Firas Rahhal: Oh, I want to get into that in some detail in a minute. But before I do, you guys obviously have a lot of overlap in what you do. But there’s also some distinct things each of you do. And I know you each bring a different, you know, skill set to the table, either of you, or both Chief Commercial Officer versus Chief Operating Officer, Jeff, maybe you can start. How do you view the differences? Like what what are this? I obviously there’s overlap, but what are the specific areas that you might be participating within that Terry, does it or vice versa?

Jeff Evanson: Yeah, well, to begin with Terry, and I have a wonderful professional relationship because it’s so symbiotic the work that Terry does, and the leadership he has, and as you mentioned, rightfully his guru status and the things that he does do. My work is in a broad category called commercial, which includes everything from strategy to business development, to ultimately commercializing and running the organization around the selling and marketing of said products is the commercial side of the house. And so my view is that, you know, generally and even when I was the Global Franchise head Commercial Head at Alcon for the pharma business. You know, we had a commercial leader, and we had an R&D and manufacturing leadership. And so Terry, for me, represents you know, that significant other part of the business right of making everything happen so that we have something to strategize around something to commercialize ultimately. And, Terry, I’m sure you could pick up from from that point, in your view of what your role is, and maybe your view of my role.

Firas Rahhal: Yeah, I’d like to hear because this is fascinating for those of us who aren’t full time in this kind of environment to know some of the how the sausage is made behind the scenes that this is educational for me. And for the viewers.

Terry Dagnon: Really, one of the huge benefits is the fact that we’ve worked together for over a decade, five years of outcome. But we shared clients as consultants, as well from two very different organizations, and have chosen to work together for a long period of time. So it’s actually symbiotic. So I take care of running the drug development program for Outlook therapeutics, which means the R&D work and all that goes with it, the regulatory, the quality, and also the manufacturing, which we’ve outsourced. So I manage those relationships, bring all those people together, but to say I do that it’s more or we do that, because every piece of that has Jeff involved, there’s, it’s great to get a product approved, but if it’s not ready to move, and all the other work that’s necessary to launch your product. So we’re partners, we give each other opinions, and we seek each other’s opinions on just about everything. So we’re a very long term team, Jeff, we’ve been working together for over a decade, and it’s very easy to work together.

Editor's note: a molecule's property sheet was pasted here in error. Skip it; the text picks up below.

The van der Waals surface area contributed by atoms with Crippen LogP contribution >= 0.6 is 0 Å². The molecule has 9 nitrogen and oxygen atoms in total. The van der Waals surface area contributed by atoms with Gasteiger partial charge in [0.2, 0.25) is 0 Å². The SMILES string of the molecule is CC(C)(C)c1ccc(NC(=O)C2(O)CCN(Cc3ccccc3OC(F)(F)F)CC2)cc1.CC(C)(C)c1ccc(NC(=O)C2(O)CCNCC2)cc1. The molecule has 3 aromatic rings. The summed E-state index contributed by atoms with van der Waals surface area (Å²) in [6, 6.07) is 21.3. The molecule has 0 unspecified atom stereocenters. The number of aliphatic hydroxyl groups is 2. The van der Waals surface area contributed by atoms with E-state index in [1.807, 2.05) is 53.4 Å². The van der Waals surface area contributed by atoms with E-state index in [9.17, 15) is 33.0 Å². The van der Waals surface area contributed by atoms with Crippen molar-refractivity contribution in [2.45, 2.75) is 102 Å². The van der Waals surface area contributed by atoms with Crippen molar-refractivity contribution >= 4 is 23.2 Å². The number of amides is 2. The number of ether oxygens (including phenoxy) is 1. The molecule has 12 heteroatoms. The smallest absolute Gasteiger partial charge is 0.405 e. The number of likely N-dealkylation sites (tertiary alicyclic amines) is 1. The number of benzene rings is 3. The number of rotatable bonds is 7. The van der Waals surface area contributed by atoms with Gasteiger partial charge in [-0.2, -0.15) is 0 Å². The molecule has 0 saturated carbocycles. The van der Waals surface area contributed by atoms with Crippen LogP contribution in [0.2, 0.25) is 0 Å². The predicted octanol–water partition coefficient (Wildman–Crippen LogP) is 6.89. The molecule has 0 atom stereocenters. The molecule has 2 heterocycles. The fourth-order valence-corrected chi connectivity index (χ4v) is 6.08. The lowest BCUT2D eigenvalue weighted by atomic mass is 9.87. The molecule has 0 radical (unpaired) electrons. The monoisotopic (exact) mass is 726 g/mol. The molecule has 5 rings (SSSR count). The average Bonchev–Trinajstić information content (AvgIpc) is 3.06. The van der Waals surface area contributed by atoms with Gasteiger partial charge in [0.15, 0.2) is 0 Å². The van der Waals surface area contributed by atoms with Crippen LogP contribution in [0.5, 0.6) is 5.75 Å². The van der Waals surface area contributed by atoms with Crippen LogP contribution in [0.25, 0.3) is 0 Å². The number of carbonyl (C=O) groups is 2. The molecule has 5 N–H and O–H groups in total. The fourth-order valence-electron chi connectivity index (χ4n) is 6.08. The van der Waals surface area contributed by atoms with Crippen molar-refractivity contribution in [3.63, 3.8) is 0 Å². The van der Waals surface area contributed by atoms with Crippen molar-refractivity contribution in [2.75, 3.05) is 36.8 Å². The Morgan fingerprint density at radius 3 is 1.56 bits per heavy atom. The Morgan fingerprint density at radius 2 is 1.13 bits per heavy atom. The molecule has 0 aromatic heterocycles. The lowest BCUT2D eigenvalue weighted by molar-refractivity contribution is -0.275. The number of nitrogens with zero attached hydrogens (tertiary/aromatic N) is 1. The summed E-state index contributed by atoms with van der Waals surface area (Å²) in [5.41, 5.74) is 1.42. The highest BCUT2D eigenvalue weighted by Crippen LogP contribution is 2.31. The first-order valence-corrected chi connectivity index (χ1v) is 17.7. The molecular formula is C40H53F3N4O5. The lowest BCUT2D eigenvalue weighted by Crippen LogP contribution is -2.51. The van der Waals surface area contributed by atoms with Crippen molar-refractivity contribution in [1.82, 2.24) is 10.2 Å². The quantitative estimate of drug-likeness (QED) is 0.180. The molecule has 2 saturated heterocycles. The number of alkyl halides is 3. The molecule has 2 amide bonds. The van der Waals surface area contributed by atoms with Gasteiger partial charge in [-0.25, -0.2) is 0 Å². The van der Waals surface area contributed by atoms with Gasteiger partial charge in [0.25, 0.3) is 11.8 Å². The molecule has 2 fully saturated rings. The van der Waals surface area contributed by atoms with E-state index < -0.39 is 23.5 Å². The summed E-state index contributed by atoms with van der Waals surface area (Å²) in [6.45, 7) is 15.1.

Firas Rahhal: That’s great. It always comes down. You know, in every, every business, every space, every discipline, it really does come down to teamwork and collegiality. You hear it over and over again. And we hear it over again, because it’s it’s darn true. So it’s a pleasure to see that you started. Terry, talking a little bit about the outlook history. I’m interested in this from either of your perspectives. Not a lot of us knew about this company had heard much about it until very recently, as you said, you know, 2018 a lots been happening now. What is the history of the company? And and I don’t mean to be repetitive, if you’ve already mentioned some of this, but we all know about Avastin and its utility in the space and we’re going to get into that in a couple minutes more in some detail. How did this come about? Like what was the history of the outlet company itself, deciding to go this pathway, what triggered that? Who triggered that if there if there was such an event or events?